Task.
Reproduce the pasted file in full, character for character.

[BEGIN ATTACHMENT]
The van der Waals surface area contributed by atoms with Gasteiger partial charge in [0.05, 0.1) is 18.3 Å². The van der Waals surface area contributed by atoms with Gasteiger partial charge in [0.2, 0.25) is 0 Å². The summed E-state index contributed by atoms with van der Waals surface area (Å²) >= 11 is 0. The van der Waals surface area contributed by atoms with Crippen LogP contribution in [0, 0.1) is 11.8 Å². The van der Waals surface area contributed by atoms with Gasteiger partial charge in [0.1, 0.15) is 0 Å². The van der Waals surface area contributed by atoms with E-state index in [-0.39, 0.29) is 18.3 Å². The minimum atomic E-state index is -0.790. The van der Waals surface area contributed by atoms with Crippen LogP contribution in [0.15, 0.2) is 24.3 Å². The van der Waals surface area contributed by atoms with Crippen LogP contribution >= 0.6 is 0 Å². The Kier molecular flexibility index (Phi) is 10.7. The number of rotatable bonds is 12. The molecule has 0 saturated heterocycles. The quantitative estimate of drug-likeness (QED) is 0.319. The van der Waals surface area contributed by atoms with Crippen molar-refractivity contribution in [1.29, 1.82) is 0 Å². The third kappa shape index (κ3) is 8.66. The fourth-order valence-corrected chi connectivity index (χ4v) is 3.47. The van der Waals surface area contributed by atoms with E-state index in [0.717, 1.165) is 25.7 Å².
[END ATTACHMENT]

The van der Waals surface area contributed by atoms with Gasteiger partial charge in [0.05, 0.1) is 18.3 Å². The van der Waals surface area contributed by atoms with Gasteiger partial charge in [0.2, 0.25) is 0 Å². The summed E-state index contributed by atoms with van der Waals surface area (Å²) >= 11 is 0. The van der Waals surface area contributed by atoms with Crippen LogP contribution in [0, 0.1) is 11.8 Å². The van der Waals surface area contributed by atoms with Gasteiger partial charge in [0.1, 0.15) is 0 Å². The van der Waals surface area contributed by atoms with E-state index in [-0.39, 0.29) is 18.3 Å². The minimum atomic E-state index is -0.790. The van der Waals surface area contributed by atoms with Crippen LogP contribution in [0.15, 0.2) is 24.3 Å². The van der Waals surface area contributed by atoms with Crippen LogP contribution >= 0.6 is 0 Å². The Kier molecular flexibility index (Phi) is 10.7. The number of rotatable bonds is 12. The molecule has 0 saturated heterocycles. The quantitative estimate of drug-likeness (QED) is 0.319. The van der Waals surface area contributed by atoms with Crippen molar-refractivity contribution in [1.29, 1.82) is 0 Å². The third kappa shape index (κ3) is 8.66. The fourth-order valence-corrected chi connectivity index (χ4v) is 3.47. The van der Waals surface area contributed by atoms with E-state index in [0.717, 1.165) is 25.7 Å².